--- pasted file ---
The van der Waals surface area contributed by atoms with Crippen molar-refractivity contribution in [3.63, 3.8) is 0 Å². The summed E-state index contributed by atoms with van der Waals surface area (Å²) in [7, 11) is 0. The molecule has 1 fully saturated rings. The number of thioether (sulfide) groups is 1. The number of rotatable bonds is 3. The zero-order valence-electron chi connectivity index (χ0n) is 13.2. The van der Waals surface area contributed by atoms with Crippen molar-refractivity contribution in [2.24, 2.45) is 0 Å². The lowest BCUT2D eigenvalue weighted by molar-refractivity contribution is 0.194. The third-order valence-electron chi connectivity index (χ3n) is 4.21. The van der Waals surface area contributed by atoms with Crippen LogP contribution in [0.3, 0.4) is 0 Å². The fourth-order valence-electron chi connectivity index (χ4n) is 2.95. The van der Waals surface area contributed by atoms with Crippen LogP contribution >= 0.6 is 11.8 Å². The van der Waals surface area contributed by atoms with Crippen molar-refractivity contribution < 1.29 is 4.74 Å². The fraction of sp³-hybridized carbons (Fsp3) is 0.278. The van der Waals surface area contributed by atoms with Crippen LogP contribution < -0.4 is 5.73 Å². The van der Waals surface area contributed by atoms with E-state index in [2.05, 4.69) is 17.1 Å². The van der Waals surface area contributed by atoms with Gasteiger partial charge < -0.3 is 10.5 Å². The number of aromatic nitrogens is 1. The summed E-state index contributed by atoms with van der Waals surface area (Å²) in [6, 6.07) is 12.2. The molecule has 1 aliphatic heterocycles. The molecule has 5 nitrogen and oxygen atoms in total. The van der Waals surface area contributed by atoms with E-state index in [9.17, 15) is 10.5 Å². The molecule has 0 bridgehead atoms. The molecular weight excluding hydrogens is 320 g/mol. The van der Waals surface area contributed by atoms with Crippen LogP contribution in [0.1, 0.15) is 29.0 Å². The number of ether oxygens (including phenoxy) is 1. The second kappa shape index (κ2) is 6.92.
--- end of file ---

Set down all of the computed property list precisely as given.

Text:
The van der Waals surface area contributed by atoms with Crippen molar-refractivity contribution in [3.63, 3.8) is 0 Å². The summed E-state index contributed by atoms with van der Waals surface area (Å²) in [7, 11) is 0. The molecule has 1 fully saturated rings. The number of thioether (sulfide) groups is 1. The number of rotatable bonds is 3. The zero-order valence-electron chi connectivity index (χ0n) is 13.2. The van der Waals surface area contributed by atoms with Crippen molar-refractivity contribution in [2.24, 2.45) is 0 Å². The lowest BCUT2D eigenvalue weighted by molar-refractivity contribution is 0.194. The third-order valence-electron chi connectivity index (χ3n) is 4.21. The van der Waals surface area contributed by atoms with Crippen LogP contribution in [0.3, 0.4) is 0 Å². The fourth-order valence-electron chi connectivity index (χ4n) is 2.95. The van der Waals surface area contributed by atoms with Crippen LogP contribution >= 0.6 is 11.8 Å². The van der Waals surface area contributed by atoms with Crippen molar-refractivity contribution < 1.29 is 4.74 Å². The fraction of sp³-hybridized carbons (Fsp3) is 0.278. The van der Waals surface area contributed by atoms with Crippen LogP contribution < -0.4 is 5.73 Å². The van der Waals surface area contributed by atoms with E-state index in [2.05, 4.69) is 17.1 Å². The van der Waals surface area contributed by atoms with Gasteiger partial charge < -0.3 is 10.5 Å². The number of aromatic nitrogens is 1. The summed E-state index contributed by atoms with van der Waals surface area (Å²) in [6, 6.07) is 12.2. The molecule has 1 aliphatic heterocycles. The molecule has 5 nitrogen and oxygen atoms in total. The van der Waals surface area contributed by atoms with E-state index in [9.17, 15) is 10.5 Å². The molecule has 0 bridgehead atoms. The molecular weight excluding hydrogens is 320 g/mol. The van der Waals surface area contributed by atoms with Crippen LogP contribution in [0.1, 0.15) is 29.0 Å². The number of ether oxygens (including phenoxy) is 1. The second kappa shape index (κ2) is 6.92.